WJC honors Henry Kissinger with Theodor Herzl Award
Former US Secretary of State Henry A. Kissinger was this year’s laureate of the World Jewish Congress Theodor Herzl Award. At the annual gala dinner in New York, the 91-year-old Kissinger was presented with the award by US journalist Barbara Walters. WJC President Ronald S. Lauder said in his address that “Henry Kissinger brought an unusual combination of knowledge, brilliance and skill to the office of Secretary of State.” More than 500 guests attended the dinner at Manhattan’s Waldorf Astoria Hotel.
Introducing the laureate, Lauder particularly highlighted Kissinger’s efforts to secure peace in Vietnam and in the Middle East. He was instrumental in bringing Egyptian President Anwar Sadat to visit Jerusalem, the first step toward the Israeli-Egyptian peace treaty signed in 1979 at Camp David. The WJC president also said that German-born Kissinger had been America’s first-ever Jewish secretary of state.
Lauder also recalled an anecdote from the 1970s: “During the shuttle diplomacy, Secretary of State Kissinger made it quite clear to [Israel’s Prime Minister] Golda Meir, just so there was no confusion, that he was an American first, secretary of state second, and a Jew third. ‘That’s fine,’ Golda Meir told him, ‘since Israelis read from the right to the left…’”
Barbara Walters said in her laudation speech that growing up in Germany, Kissinger had come to know “first-hand that anti-Semitism was a cancer that will grow and spread if not removed […] A Jewish boy from a small German town who experienced discrimination because he was a Jew grew up to become one of the most esteemed and respected secretaries of state of the greatest nation on earth, engaging in international diplomacy that helped to change the course of history.”
Kissinger: ‘Friendship between US and Israel an essential element’
In his speech, Henry Kissinger addressed some of the challenges currently facing America and Israel: “There is enormous upheaval. We are in a period in which many of the institutions we’re familiar with are under attack. The Jewish people have again, in some countries, become the object of severe attacks. It is a moment in which the Middle East finds itself in upheaval in every respect… Israel is asked to pay an admission price before it is recognized and can participate in the international system.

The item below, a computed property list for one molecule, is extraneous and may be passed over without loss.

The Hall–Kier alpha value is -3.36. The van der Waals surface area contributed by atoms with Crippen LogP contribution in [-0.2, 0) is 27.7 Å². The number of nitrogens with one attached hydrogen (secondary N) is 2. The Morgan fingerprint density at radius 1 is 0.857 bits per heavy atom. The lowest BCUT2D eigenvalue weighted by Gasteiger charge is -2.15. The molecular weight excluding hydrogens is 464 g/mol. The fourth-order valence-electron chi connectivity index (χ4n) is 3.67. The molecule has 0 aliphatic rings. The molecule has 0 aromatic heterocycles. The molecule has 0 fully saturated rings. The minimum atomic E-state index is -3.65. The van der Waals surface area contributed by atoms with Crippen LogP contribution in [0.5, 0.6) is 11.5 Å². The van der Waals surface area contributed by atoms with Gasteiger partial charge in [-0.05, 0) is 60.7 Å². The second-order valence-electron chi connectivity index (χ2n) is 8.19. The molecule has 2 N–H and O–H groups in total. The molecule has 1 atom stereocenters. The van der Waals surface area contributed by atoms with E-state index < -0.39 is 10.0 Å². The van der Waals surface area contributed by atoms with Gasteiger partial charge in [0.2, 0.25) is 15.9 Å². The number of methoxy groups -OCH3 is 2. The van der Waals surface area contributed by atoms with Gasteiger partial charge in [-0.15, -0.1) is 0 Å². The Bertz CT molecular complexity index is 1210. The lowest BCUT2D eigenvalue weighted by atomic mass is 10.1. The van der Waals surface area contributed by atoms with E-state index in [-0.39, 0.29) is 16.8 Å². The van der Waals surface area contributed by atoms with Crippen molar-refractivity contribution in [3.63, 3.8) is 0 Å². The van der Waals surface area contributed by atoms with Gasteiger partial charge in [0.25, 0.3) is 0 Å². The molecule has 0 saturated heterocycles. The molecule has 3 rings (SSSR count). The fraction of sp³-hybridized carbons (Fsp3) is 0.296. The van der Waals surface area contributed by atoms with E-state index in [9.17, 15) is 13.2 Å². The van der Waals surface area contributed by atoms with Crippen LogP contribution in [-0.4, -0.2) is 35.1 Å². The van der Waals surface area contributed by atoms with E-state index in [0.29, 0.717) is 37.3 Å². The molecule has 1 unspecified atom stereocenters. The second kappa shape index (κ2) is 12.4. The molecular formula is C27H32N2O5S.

“In the years ahead, the US needs to keep in mind what it will defend, even if it has to do so alone; what it has to achieve together with allies, and finally, what is beyond its capacity. The survival of Israel and the maintenance of its capacity to build a future is a principle we will pursue, even if we have to do it alone,” Kissinger said.
He added: “In the future, various groupings will form in the Middle East as countries emerge into a new definition of itself. The US has to learn how to position itself in a manner which will provide for the survival of Israel. America must be a central player and a decisive element on many of these issues.
“Israel will make its contribution by the understanding it shows for the historical and psychological problems of those who live in the same territory. Israel is a representative of the principles in which America believes.” Kissinger called the friendship between Israel and the US “an essential element.”
About the WJC’s Theodor Herzl Award
Theodor Herzl was the father of modern political Zionism. Born in Budapest in 1860, Herzl moved to Vienna and later to Paris. The anti-Semitic atmosphere he experienced there led him to believe that only the establishment of a Jewish state could bring about an end to Jew-hatred. In 1897, Herzl convened the First Zionist Congress in Basel, Switzerland.
The World Jewish Congress Theodor Herzl Award recognizes individuals who carry forward Herzl’s ideals for a safer, more tolerant world through international support for Israel and enhanced understanding of Jewish history, culture and peoplehood. In 2013, Nobel Peace Prize laureate Elie Wiesel and his wife Marion received the Theodor Herzl Award, while in 2012 then Israeli President Shimon Peres was honored with the prize. The award was also posthumously bestowed on US President Ronald Reagan.